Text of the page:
MEMOIR OF MASTER BURKE.,
“O ’tis a parlous boy.”
“I spare my praises towards him,
Knowing him is enough.” — Shakespeare
Joseph Burke is descended from one of the most respectable families in the county of Galway, in Ireland; his father being nephew to Sir John Blake, and consequently first cousin to Valentine Blake, Esq. who represented the above county for some years. Mr. Burke is also, as we are informed, first or second cousin to Sir Joseph Burke, whose family once possessed considerable estates in the county of Galway; but, by adhering to the cause of Charles, they suffered in common with those, who having pledged the oath of allegiance to that monarch, refused to abandon his fortunes. The descendants, therefore, of the families who had been plundered of their possessions by Cromwell, were obliged to trust to their talents for the means of subsistence, which they employed, of course, in various ways.
We have given the above detail, because it so rarely happens that the candidate for histrionic fame can boast of the pomp and dignity of ancestry; for though all the followers of Thespis wish to bring themselves forward as “ladies and gentlemen,” there are very few indeed who, from birth, can claim that distinction. Our hero made his debut, when only five years old, on the Dublin stage, in the year 1824. The characters chosen for the occasion were Tom Thumb and Lingo. His success was so complete, as to prognosticate to his grateful friends the certainty of future fame. He shortly after appeared at the English Opera House and the Haymarkert. At the latter theatre, he met with considerable applause in the character of Dr. O’Toole, Lingo, &c. ; he then quitted the metropolis, and took the general provincial tour, where the versatility of his genius gave not only unqualified satisfaction to the general admirers of the drama, but obtained the encomiums of those whose powers were of matured excellence. Among others may be noticed the venerable O’Keefe, who, as a tribute to his talents, presented him (in the year 1826, at Chichester,) with a pair of silver buckles, which he himself wore when a youthful candidate for public favour ; he also gave him a lock of his hair, and requested that on his death it would be worn in a ring by him. We must now notice the theatre which may be terms the key-stone of his fame,—for by the excellent management of Mr. Elliston, opportunities have been offered by exhibiting Master Burke’s talents in every varied hue. His first appearance at the Surrey was in 1827 ; his principal character this season was The March of Intellect, which drew many crowded houses; sine that period, he has performed numerous parts in tragedy, comedy, opera, burlesque and farce.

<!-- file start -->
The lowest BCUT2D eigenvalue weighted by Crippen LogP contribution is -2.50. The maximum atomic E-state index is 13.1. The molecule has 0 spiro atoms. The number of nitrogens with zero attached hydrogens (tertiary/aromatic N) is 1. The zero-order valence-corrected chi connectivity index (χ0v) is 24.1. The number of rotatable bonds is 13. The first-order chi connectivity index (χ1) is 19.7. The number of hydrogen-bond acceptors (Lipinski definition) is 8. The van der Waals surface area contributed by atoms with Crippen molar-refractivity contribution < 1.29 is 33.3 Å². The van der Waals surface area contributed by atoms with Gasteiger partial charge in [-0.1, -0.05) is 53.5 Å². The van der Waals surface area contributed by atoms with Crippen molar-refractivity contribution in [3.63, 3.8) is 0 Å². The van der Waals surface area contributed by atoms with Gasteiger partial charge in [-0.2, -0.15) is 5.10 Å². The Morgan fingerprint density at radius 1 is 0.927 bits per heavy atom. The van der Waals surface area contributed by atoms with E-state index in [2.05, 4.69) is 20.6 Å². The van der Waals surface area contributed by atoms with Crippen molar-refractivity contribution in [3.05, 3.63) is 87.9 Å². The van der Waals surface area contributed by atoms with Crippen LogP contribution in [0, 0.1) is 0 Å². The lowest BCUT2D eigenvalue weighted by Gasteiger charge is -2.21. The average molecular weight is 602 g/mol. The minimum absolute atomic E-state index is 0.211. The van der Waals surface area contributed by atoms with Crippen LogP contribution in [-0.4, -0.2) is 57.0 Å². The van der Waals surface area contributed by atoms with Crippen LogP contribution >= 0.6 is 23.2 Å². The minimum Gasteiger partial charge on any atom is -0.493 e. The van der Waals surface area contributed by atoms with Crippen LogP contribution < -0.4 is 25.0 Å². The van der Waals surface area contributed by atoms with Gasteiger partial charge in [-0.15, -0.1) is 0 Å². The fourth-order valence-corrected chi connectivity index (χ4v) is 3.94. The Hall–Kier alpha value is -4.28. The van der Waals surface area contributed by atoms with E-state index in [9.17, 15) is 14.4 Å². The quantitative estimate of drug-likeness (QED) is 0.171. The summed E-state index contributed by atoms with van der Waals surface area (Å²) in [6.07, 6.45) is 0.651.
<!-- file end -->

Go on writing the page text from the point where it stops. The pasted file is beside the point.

We have now to speak of Master Burke’s professional attainments. On viewing him in the combined light of actor and musician, we certainly think we are warranted to declare that he is the most astonishing instance of precocious talent it ever fell to the biographer’s lot to record ; for though there are many extraordinary* examples handed down to us of early genius being evinced in either of the above sciences, yet we believe they have never been so admirably united in one young till now.
Although Master Burke is only in his twelfth year, he possesses as fine a power of observation and as correct an idea of genuine humor as any actor we ever saw. His attitudes, too, are astonishing, varied, easy and graceful : while his by-play, self-possession, and attention to the business of the scene, even in the most difficult characters, are no less curious than gratifying to witness.
Though his tragedy is by no means devoid of merit, we think that the bent of his genius is decidedly comic : there is a playful gaiety in his manner, and an archness and vivacity in his looks, all admirably adapted to the service of Thalia. Indeed, in some of his favourite performances, his acting was so easy, so utterly void of art, that the stage seemed his proper home, and the happiest imitation of the varieties of human life a part of his own nature. There is one character in particular which we will notice, for it induced us to make the above remark. It is in a farce called At Home for the Holidays, where Master Burke had to represent a young lad returned from school, who is allowed the absolute mastership of the family for the entire day. The glee he displayed when he compelled his old tutor to learn the lessons with which he had been teased during the past month was delightful ; and his audacious ease, but high good humour, when he ordered the servants about, was laughable.
Of his performance of Richard and Shylock we can only observe that he spoke the dialogue with great correctness, evidently appearing to feel the sentiments he uttered, and displayed, in some of the impassioned scenes that true energy which is as removed from the boisterous rant of certain actors we could mention, as the cool courage of a Henry differs from the braggadocio of a Pistol. We cannot better close this memoir than by follow extract from Mr. Stafford’s very interesting History of Music :—“Master Burke is, at the age of twelve years, one of the finest violinists in the kingdom. The ease, the feeling, the brilliance and the fineness of his tone, and the scientific acquirements of this mere child, are allowed, by all who have heard him, to be most surprising.”
*In music, there are many astonishing instances of early proficiency noticed by Dr. Burney and others. Frederick Wynne, when six years old, executed the lessons of Scarlatti with precision. Mozart, at the age of four, was not only capable of executing lessons on the piano-forte, but actually composed some in an easy style and taste. William Crotch, without any previous instructions, played a popular tune on an organ, constructed by his father, when only two years and six months old, and a voluntary about a month after.
The Dramatic Magazine 6/1/1830: 129-130. Print.